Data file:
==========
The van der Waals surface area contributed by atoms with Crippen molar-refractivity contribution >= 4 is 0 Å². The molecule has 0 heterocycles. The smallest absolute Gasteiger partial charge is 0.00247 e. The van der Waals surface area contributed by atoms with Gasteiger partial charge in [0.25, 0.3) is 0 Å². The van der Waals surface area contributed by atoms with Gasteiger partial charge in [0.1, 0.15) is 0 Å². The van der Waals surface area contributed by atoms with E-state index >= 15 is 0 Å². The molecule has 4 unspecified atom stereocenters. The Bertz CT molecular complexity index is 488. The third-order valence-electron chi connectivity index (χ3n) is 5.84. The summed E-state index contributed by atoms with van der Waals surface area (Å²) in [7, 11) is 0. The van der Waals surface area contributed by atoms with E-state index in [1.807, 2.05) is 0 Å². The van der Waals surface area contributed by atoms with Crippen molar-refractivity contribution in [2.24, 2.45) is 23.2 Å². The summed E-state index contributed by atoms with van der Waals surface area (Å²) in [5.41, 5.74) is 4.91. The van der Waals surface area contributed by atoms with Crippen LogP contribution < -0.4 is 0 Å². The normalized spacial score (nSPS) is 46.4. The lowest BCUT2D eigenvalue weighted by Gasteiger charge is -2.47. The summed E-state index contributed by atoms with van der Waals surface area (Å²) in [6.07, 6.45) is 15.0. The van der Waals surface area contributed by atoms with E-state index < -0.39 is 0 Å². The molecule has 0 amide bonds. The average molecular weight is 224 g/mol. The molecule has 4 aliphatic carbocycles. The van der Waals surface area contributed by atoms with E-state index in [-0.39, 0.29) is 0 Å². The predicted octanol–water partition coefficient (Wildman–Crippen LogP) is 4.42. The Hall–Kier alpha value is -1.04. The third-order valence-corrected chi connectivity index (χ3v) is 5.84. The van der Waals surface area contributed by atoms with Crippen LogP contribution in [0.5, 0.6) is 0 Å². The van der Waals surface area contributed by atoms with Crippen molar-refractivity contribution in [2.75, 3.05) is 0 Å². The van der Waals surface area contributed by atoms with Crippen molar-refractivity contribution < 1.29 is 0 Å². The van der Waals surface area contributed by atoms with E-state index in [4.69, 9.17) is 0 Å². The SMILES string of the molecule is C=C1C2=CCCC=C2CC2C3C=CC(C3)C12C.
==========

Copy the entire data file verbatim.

The van der Waals surface area contributed by atoms with Crippen molar-refractivity contribution >= 4 is 0 Å². The molecule has 0 heterocycles. The smallest absolute Gasteiger partial charge is 0.00247 e. The van der Waals surface area contributed by atoms with Gasteiger partial charge in [0.25, 0.3) is 0 Å². The van der Waals surface area contributed by atoms with Gasteiger partial charge in [0.1, 0.15) is 0 Å². The van der Waals surface area contributed by atoms with E-state index >= 15 is 0 Å². The molecule has 4 unspecified atom stereocenters. The Bertz CT molecular complexity index is 488. The third-order valence-electron chi connectivity index (χ3n) is 5.84. The summed E-state index contributed by atoms with van der Waals surface area (Å²) in [7, 11) is 0. The van der Waals surface area contributed by atoms with E-state index in [1.807, 2.05) is 0 Å². The van der Waals surface area contributed by atoms with Crippen molar-refractivity contribution in [2.24, 2.45) is 23.2 Å². The summed E-state index contributed by atoms with van der Waals surface area (Å²) in [5.41, 5.74) is 4.91. The van der Waals surface area contributed by atoms with Crippen LogP contribution < -0.4 is 0 Å². The normalized spacial score (nSPS) is 46.4. The lowest BCUT2D eigenvalue weighted by Gasteiger charge is -2.47. The summed E-state index contributed by atoms with van der Waals surface area (Å²) in [6.07, 6.45) is 15.0. The van der Waals surface area contributed by atoms with E-state index < -0.39 is 0 Å². The molecule has 0 amide bonds. The average molecular weight is 224 g/mol. The molecule has 4 aliphatic carbocycles. The van der Waals surface area contributed by atoms with E-state index in [-0.39, 0.29) is 0 Å². The predicted octanol–water partition coefficient (Wildman–Crippen LogP) is 4.42. The Hall–Kier alpha value is -1.04. The third-order valence-corrected chi connectivity index (χ3v) is 5.84. The van der Waals surface area contributed by atoms with Crippen LogP contribution in [0.5, 0.6) is 0 Å². The van der Waals surface area contributed by atoms with Crippen molar-refractivity contribution in [2.75, 3.05) is 0 Å². The van der Waals surface area contributed by atoms with Crippen molar-refractivity contribution < 1.29 is 0 Å². The van der Waals surface area contributed by atoms with E-state index in [4.69, 9.17) is 0 Å². The SMILES string of the molecule is C=C1C2=CCCC=C2CC2C3C=CC(C3)C12C.